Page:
G. P. Hall – Embarkation
(Clay Pipe Music pipe005. CD Review by Chris Parker)
‘I realise I may have committed the ultimate sin as far as the classical boys are concerned, writing a symphony and guitar concerto, plus coming from a working-class background in London. I have always been a maverick outsider all my life, so it’s a little bit late to start worrying about what people think.’
This is G. P. Hall, ruminating about his latest project, an album featuring his various guitars, electric and acoustic, set against a lush, multi-textured backdrop of orchestral sounds, triggered by a Godin guitar and keyboard. Previous recordings (on EBL – Esoteric Binaural Label – and FMR) have seen Hall move easily and unaffectedly between fearsome industrial sound sculptures, thundering rock beats and the most delicate solo acoustic meditations, and a friend to whom I recently played Embarkation immediately picked up on this multi-faceted appeal by discerning elements of both Robert Fripp and Ralph Vaughan Williams in the music it contains.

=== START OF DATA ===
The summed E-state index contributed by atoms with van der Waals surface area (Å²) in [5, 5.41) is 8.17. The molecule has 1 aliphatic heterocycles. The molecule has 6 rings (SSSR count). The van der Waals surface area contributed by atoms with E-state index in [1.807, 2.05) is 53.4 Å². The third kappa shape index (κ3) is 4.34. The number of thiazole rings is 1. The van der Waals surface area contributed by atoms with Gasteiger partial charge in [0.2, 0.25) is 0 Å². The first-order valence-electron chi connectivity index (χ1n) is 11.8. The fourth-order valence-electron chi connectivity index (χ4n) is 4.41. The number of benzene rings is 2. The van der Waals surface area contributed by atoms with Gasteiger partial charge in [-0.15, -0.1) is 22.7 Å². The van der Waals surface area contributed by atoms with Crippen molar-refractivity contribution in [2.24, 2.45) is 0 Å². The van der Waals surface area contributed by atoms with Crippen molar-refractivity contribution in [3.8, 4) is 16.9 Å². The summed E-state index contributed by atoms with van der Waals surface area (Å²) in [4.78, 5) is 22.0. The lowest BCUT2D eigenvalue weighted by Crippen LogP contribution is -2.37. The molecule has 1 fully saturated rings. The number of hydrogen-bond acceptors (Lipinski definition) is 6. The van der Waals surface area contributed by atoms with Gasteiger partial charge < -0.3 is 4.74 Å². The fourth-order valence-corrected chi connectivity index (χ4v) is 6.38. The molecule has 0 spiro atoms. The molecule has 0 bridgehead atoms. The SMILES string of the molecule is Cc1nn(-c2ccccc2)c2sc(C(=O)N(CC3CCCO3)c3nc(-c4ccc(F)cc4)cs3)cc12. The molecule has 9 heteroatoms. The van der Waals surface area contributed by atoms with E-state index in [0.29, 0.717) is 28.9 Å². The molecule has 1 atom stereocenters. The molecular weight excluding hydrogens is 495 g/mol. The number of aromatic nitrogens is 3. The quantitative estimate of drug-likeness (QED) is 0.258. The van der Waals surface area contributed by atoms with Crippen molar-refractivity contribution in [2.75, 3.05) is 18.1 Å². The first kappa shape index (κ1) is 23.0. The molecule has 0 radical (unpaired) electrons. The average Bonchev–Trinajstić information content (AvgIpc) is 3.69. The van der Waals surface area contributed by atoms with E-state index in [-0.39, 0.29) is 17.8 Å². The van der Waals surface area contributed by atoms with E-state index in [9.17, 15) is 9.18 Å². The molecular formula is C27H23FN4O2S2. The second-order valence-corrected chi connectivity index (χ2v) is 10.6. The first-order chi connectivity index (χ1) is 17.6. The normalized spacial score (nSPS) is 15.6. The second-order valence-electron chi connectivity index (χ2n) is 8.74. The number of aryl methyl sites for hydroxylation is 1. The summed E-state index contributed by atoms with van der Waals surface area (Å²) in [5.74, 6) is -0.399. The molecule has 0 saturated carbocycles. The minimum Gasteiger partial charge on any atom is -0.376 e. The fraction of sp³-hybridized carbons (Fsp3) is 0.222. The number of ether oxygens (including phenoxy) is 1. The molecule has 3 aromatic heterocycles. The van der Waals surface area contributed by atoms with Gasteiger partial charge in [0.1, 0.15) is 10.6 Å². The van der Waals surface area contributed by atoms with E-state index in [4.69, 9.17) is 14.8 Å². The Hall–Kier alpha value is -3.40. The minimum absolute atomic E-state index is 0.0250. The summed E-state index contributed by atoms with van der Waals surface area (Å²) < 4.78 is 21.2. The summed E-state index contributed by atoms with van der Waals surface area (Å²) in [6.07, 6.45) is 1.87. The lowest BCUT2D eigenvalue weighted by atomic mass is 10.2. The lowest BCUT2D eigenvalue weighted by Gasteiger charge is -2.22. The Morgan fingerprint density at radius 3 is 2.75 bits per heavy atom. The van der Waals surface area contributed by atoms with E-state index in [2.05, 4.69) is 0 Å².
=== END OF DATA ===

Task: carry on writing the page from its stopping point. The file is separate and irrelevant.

Hall himself acknowledged the strength of this beguiling mix in one of his previous CD titles: Steel Storms and Tender Spirits, and the music on Embarkation, which contains a half-hour guitar concerto, two shorter pieces (The Worm Forgives the Plough and Kaleidoscope of Stars) and The Trinity/Arish Mell Symphony, embodies Hall’s fascination with ‘journeys, be they physical or metaphysical’, and draws its inspiration from a wide range of sources: ‘the ocean, the mountains, love, [and] a sunset behind an abandoned industrial site’.
The resulting music is romantic, evocative and touching and meditates on both cosmic matters – the cycle of life, the awe-inspiring size and splendour of the universe – and deeply personal concerns (the beauty of the cliffs at Arish Mell, close to his home in Dorset), but always conforms to Hall’s artistic mantra: ‘We were born original – let us therefore not be copies.’
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